PublisherUniversity of Arizona Linguistics Circle
JournalCoyote Papers: Working Papers in Linguistics from A-Z, Studies on Arabic, Basque, English, Japanese, Navajo and Papago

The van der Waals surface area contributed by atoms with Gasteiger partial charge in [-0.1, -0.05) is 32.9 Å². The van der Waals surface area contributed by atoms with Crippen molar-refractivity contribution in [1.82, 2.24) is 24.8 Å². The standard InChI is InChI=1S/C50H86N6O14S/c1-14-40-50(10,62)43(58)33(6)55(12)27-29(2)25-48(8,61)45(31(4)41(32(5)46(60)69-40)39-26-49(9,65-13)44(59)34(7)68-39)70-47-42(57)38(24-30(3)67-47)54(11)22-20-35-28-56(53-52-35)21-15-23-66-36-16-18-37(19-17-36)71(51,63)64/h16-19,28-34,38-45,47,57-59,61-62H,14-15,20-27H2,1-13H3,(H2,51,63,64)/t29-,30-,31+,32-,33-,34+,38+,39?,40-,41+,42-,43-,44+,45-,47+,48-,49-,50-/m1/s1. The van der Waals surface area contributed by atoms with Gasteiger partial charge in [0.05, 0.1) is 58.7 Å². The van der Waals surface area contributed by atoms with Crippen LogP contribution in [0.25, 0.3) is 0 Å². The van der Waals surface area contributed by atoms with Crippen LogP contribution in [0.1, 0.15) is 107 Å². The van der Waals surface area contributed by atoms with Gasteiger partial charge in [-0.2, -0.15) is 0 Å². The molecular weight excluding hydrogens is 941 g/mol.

AbstractThis paper challenges the notion that the rhyme (or "rime") is an obligatory constituent in a theory of syllable -structure.' According to this theory, the syllable is divided into an onset (the syllable - initial consonant or consonants), a peak (the peak of sonority in a syllable), and a coda (the syllable -final consonant or consonants). The peak and the coda are analyzed as forming a unique constituent, the rhyme. Here, however, I will argue against the rhyme as a universal syllable -constituent, and I will propose that, in universal grammar, the syllable has the following "flat" structure. The arguments previously adduced for the constituency of the rhyme seek to demonstrate that peak and coda have a privileged status; there are dependencies (e.g. cooccurrence restrictions) between them, as well as certain (language specific) rule-environmental conditions where both are mentioned. These arguments take such phenomena to be indicators of constituency. However, looking at a wider range of evidence (as will be done in the following sections) reveals that similar relationships hold between other parts of the syllable besides peak and coda. This would lead to a situation of "double-motherhood" where onset and peak, as well as onset and coda, comprise a constituent, since there can also be similar relationships between them. The implausibility of this structure is a serious flaw in the arguments that the peak and the coda together form a constituent, but avoiding it entails rejecting the claim that dependencies and environmental mentionings indicate constituency. But this, in turn, further entails that peak and coda do not have a privileged status as a constituent. In fact, rejecting that claim eliminates all the evidence heretofore adduced in support of the rhyme. Now, the level at which both Selkirk (1978) and Halle & Vergnaud (1980) argue for the obligatoriness of the rhyme is that it is a universal in the strong sense: it is a constituent in all languages. Selkirk argues for its universality by appealing to the existence of phonotactic constraints between peak and coda. This argument for the rhyme as a universal makes an implicit prediction that can be shown to be false (namely, that no phonotactic constraints occur between onset and peak or coda.). Halle & Vergnaud's argument for the rhyme can likewise be invalidated. They argue that all languages have a syllable - constituent, and that the rhyme is a constituent within the syllable. Their justification for the rhyme's universality is that: "... in all languages known to us [them], stress assignment rules are sensitive to the structure of the syllable rime, but disregard completely the character of the onset" (1980:93). Thus, they essentially claim that the rhyme is an obligatory universal. I will show, however, that their argument for the rhyme is likewise invalid, because of the nature of additional evidence that they did not consider. Although the arguments for the constituency of the rhyme as a universal in the strong sense fail, one still can make a weaker claim about the universality of the rhyme: that it is not an obligatory constituent but an available one, that a language can "choose" to use. I will look at some of the evidence from the recent literature that can be construed as supporting the constituency of the rhyme in the weak sense, and I will show that this evidence for the rhyme is not convincing. If the rhyme, then, is an available universal, the case for it still has to be made. After showing the weaknesses of the various arguments for the rhyme (and for non - terminal subconstituents of the syllable in general) I will present the evidence for my claim that the syllable is flat - that no hierarchical relationships exist between onset, peak, and coda.